The therapist who runs the family program is wonderful. My partner and I were able to pretty much pick up where we left off during my first stay and that made a huge difference for me. We had some things that needed to be addressed and having a structured environment to work through our issues was important. We addressed our styles of communication and expectations in the relationship and it has helped us move forward in a healthy way.
Facing the Past
My time at Lakeview Health helped me put my life in perspective. I started drinking heavily in college and, by the time I got clean, more than 30 years had passed. I was a bit of a nerdy kid; I had maybe had three beers in my entire life before college. I went to a big party school and back then the drinking age was 18, so I just went wild. I lost a full academic scholarship because I was too busy drinking, but I did end up graduating after five years. Looking back, I realized that my drinking was out of control for a long time, I just had ways of justifying it.
When I got out of college, I started working in the insurance claims industry. Insurance people are heavy drinkers—at least the ones I was around. I excelled in my career quickly and was surrounded by people who drank just as much as me, so that normalized my hard-drinking, hard-working behavior. I got a big promotion and was preparing to move out of state for a new job when I got a DUI. It didn’t feel like a consequence of drinking too much—it just seemed like bad luck. It wasn’t until after I started doing drugs, in my late 40s, that I started to think for the first time I might be an addict.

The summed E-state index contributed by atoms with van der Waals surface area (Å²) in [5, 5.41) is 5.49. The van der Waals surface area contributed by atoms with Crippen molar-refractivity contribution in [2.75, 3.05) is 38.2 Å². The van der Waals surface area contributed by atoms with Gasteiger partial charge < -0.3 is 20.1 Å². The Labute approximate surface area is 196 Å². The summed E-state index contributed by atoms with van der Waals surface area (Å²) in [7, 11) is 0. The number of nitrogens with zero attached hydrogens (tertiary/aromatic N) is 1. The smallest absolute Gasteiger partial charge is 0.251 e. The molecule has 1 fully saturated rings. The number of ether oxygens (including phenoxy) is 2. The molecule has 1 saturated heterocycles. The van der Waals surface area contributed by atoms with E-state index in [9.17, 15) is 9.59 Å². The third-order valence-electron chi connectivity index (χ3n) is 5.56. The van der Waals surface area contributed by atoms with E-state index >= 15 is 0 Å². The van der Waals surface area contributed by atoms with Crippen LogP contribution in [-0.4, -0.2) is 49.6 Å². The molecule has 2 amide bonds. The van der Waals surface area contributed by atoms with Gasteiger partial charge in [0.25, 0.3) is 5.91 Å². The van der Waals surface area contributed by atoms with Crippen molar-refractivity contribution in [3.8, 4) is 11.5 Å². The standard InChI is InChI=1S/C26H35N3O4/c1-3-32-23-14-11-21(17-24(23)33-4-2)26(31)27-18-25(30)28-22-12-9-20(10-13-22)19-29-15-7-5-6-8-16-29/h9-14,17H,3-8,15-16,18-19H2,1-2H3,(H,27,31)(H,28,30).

Today, with over a year clean, my life is unrecognizable. I have a great support group and have built many new, positive habits in recovery. I attend meetings every day and work with a sponsor. I’m incredibly productive at work and just went through a really busy period where I was working 12-hour days, sometimes seven days a week, but I never missed a meeting. I stay closely connected to the fellowship. My sponsor has helped me learn to make consistently healthy decisions about my life since leaving treatment. I actually take a 12-step meeting into one of the Lakeview facilities every month. I remember how important those meetings were for me in the beginning, so I’m grateful to be of service in this way.
This time, when I left treatment I got involved with the Lakeview alumni program. They meet monthly for a meeting and dinner on-site at the facility and every other month for an activity night. We go to Top Golf and Dave and Buster’s—things like that. I even met up with the South Florida Lakeview alumni group when I was visiting down there. It’s good to stay connected and have a broad circle of safe people to hang out with. My time at Lakeview Health taught me about the disease of addiction so I could restructure my life in a way that would allow me to be successful in recovery. The two most important things I learned from my stay at Lakeview were that I could recover and that I deserve it. Today, thanks to the help I got there, I believe it.